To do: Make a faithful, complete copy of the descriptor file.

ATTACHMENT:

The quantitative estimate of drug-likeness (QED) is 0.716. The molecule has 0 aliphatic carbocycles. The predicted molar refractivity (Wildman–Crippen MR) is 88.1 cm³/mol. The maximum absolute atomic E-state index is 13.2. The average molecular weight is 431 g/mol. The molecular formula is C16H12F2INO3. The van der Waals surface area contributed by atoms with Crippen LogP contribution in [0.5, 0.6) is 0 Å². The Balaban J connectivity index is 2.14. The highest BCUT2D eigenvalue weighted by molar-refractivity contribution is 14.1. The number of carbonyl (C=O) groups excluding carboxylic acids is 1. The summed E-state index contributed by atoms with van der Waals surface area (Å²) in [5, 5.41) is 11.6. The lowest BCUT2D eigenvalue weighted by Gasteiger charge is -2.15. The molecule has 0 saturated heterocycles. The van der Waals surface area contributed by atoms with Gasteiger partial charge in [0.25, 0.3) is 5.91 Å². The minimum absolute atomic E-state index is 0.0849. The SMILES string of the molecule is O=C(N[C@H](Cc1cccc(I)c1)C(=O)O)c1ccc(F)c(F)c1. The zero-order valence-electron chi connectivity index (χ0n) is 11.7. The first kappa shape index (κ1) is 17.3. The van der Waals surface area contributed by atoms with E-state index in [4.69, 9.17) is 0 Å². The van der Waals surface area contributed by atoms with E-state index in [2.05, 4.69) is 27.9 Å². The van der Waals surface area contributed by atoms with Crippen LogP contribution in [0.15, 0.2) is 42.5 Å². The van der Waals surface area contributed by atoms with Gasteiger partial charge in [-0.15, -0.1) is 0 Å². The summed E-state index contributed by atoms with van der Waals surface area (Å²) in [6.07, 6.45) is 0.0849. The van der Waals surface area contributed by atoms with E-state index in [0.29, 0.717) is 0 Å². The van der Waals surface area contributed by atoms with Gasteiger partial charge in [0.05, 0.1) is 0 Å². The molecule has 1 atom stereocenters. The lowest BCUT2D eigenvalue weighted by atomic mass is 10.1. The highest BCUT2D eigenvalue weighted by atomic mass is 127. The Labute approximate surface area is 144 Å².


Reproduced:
The quantitative estimate of drug-likeness (QED) is 0.716. The molecule has 0 aliphatic carbocycles. The predicted molar refractivity (Wildman–Crippen MR) is 88.1 cm³/mol. The maximum absolute atomic E-state index is 13.2. The average molecular weight is 431 g/mol. The molecular formula is C16H12F2INO3. The van der Waals surface area contributed by atoms with Crippen LogP contribution in [0.5, 0.6) is 0 Å². The Balaban J connectivity index is 2.14. The highest BCUT2D eigenvalue weighted by molar-refractivity contribution is 14.1. The number of carbonyl (C=O) groups excluding carboxylic acids is 1. The summed E-state index contributed by atoms with van der Waals surface area (Å²) in [5, 5.41) is 11.6. The lowest BCUT2D eigenvalue weighted by Gasteiger charge is -2.15. The molecule has 0 saturated heterocycles. The van der Waals surface area contributed by atoms with Gasteiger partial charge in [0.25, 0.3) is 5.91 Å². The minimum absolute atomic E-state index is 0.0849. The SMILES string of the molecule is O=C(N[C@H](Cc1cccc(I)c1)C(=O)O)c1ccc(F)c(F)c1. The zero-order valence-electron chi connectivity index (χ0n) is 11.7. The first kappa shape index (κ1) is 17.3. The van der Waals surface area contributed by atoms with E-state index in [4.69, 9.17) is 0 Å². The van der Waals surface area contributed by atoms with E-state index in [2.05, 4.69) is 27.9 Å². The van der Waals surface area contributed by atoms with Crippen LogP contribution in [0.15, 0.2) is 42.5 Å². The van der Waals surface area contributed by atoms with Gasteiger partial charge in [-0.15, -0.1) is 0 Å². The summed E-state index contributed by atoms with van der Waals surface area (Å²) in [6.07, 6.45) is 0.0849. The van der Waals surface area contributed by atoms with E-state index in [0.29, 0.717) is 0 Å². The van der Waals surface area contributed by atoms with Gasteiger partial charge in [0.05, 0.1) is 0 Å². The molecule has 1 atom stereocenters. The lowest BCUT2D eigenvalue weighted by atomic mass is 10.1. The highest BCUT2D eigenvalue weighted by atomic mass is 127. The Labute approximate surface area is 144 Å².